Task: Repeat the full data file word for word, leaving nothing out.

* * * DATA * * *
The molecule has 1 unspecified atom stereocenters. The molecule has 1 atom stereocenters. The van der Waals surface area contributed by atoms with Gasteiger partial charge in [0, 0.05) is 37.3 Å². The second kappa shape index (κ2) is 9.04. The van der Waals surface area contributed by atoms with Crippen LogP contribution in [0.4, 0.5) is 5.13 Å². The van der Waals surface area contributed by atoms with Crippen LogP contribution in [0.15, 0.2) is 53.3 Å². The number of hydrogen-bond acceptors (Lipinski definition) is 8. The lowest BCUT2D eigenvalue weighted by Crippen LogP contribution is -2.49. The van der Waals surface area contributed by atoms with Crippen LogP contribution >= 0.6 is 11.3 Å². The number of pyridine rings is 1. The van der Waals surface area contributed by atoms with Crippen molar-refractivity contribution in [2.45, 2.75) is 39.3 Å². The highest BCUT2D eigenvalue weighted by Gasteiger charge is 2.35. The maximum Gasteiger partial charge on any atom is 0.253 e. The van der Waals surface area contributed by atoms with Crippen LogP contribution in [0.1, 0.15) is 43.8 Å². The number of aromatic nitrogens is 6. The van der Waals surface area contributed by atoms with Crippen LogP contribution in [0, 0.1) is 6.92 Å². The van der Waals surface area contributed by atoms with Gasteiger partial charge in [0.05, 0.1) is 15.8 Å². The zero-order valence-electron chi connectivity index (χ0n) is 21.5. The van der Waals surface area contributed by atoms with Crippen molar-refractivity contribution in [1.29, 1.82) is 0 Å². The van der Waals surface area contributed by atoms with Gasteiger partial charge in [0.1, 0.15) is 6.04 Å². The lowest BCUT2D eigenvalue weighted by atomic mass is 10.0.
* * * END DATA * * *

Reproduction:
The molecule has 1 unspecified atom stereocenters. The molecule has 1 atom stereocenters. The van der Waals surface area contributed by atoms with Gasteiger partial charge in [0, 0.05) is 37.3 Å². The second kappa shape index (κ2) is 9.04. The van der Waals surface area contributed by atoms with Crippen LogP contribution in [0.4, 0.5) is 5.13 Å². The van der Waals surface area contributed by atoms with Crippen LogP contribution in [0.15, 0.2) is 53.3 Å². The number of hydrogen-bond acceptors (Lipinski definition) is 8. The lowest BCUT2D eigenvalue weighted by Crippen LogP contribution is -2.49. The van der Waals surface area contributed by atoms with Crippen LogP contribution >= 0.6 is 11.3 Å². The number of pyridine rings is 1. The van der Waals surface area contributed by atoms with Crippen molar-refractivity contribution in [2.45, 2.75) is 39.3 Å². The highest BCUT2D eigenvalue weighted by Gasteiger charge is 2.35. The maximum Gasteiger partial charge on any atom is 0.253 e. The van der Waals surface area contributed by atoms with Crippen LogP contribution in [0.1, 0.15) is 43.8 Å². The number of aromatic nitrogens is 6. The van der Waals surface area contributed by atoms with Crippen LogP contribution in [0, 0.1) is 6.92 Å². The van der Waals surface area contributed by atoms with Gasteiger partial charge in [0.05, 0.1) is 15.8 Å². The zero-order valence-electron chi connectivity index (χ0n) is 21.5. The van der Waals surface area contributed by atoms with Crippen molar-refractivity contribution in [1.29, 1.82) is 0 Å². The van der Waals surface area contributed by atoms with Gasteiger partial charge in [0.1, 0.15) is 6.04 Å². The lowest BCUT2D eigenvalue weighted by atomic mass is 10.0.